World Bulletin / News Desk
A tribal source in the western Iraqi city of Ramadi insisted that tribesman, not al-Qaeda-allied groups, are fighting against the Iraqi army.
"Clashes continued through Monday night in Fallujah and its outskirts," the tribal leader told Anadolu Agency.
"Fighting is still raging in the western parts of Ramadi between the tribesmen and the army troops," he added.
On Monday, eight Iraqis were killed and 66 others wounded in clashes between armed tribesmen and government forces in Anbar province's two main cities of Ramadi and Fallujah.
Clashes erupted in the predominantly Sunni province last week after troops moved in to evict a months-old sit-in in the provincial capital Ramadi staged by tribesmen opposed to the Shiite-dominated government of Prime Minister Nouri al-Maliki.
The sit-in dispersal came two days after Sunni lawmaker Ahmed al-Alwani, a prominent anti-Maliki protest organizer, was arrested in a raid on his Ramadi home by Iraqi forces. Six people were killed in the raid, including al-Alwani's brother.
Tribal chieftains oppose the presence of army troops and have vowed to fight off any military forces dispatched to the province.
In a Monday statement, al-Maliki called on Fallujah tribesmen and residents to "flush out the terrorists from their neighborhoods to avoid the dangers of armed confrontation."
But Majid al-Guraisi, chief of the Al-Guraisat tribe, told AA that most militants from the Qaeda-allied Islamic State of Iraq and the Levant (ISIL) had withdrawn from Fallujah, leaving the Iraqi army and the tribesmen locked in a fierce, armed showdown.
Meanwhile, Iraqi Deputy Premier Saleh al-Mutlaq on Monday denounced the army's storming of cities as a "major mistake".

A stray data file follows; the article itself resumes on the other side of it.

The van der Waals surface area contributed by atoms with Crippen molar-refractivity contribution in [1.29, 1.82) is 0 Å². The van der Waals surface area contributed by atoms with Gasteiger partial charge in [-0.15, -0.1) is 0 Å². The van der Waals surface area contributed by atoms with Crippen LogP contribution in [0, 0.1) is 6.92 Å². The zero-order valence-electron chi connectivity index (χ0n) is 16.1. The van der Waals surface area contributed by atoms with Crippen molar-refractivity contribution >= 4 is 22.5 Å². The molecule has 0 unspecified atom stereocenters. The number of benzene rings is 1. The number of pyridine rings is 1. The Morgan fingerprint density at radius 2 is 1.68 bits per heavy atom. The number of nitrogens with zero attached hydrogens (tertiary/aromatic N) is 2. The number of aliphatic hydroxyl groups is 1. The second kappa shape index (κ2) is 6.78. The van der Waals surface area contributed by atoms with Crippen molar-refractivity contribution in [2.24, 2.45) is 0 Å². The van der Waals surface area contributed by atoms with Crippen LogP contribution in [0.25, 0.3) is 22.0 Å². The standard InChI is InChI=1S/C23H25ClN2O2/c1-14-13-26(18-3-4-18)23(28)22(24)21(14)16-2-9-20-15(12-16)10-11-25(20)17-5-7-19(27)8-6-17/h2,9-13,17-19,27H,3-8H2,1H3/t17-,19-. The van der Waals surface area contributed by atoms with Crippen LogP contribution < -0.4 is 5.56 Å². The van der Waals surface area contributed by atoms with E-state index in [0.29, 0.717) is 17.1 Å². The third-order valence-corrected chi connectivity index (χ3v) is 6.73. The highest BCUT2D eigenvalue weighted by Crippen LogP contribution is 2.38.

"Deploying the army into the cities to fight terrorism will harm its reputation," al-Mutlaq told a press conference.
White House accelerates military sales to Iraq
The White House announced it will boost military assistance to Baghdad following some of the bloodiest confrontations between the central government and insurgent groups since US troops pulled out in 2011.
“We're accelerating our Foreign Military Sales deliveries and are looking to provide an additional shipment of Hellfire missiles as early as this spring,” said White House Press Secretary Jay Carney.
He added, “These missiles are one small element of that holistic strategy, but they have been proven effective at denying [ISIS] the safe-haven zones that it has sought to establish in western Iraq.”
In addition to Hellfire missiles, the US will send 10 ScanEagle surveillance UAVs and 48 Raven surveillance UAVs later this year, according to Carney.
He also announced that the US has sent “Aerostat surveillance balloons to the government of Iraq in September of last year and delivered three additional Bell IA 407 helicopters in December, just last month, bringing the total purchase bought and delivered to Iraq to 30.”
Carney refuted congressional claims that the US pullout from Iraq fueled the rise of insurgent violence in the state.
“I've heard members of Congress suggest this, but if members were suggesting that there should be American troops fighting and dying in Fallujah today, they should say so. The president doesn't believe that,” said Carney.Last Mod: 07 Ocak 2014, 10:12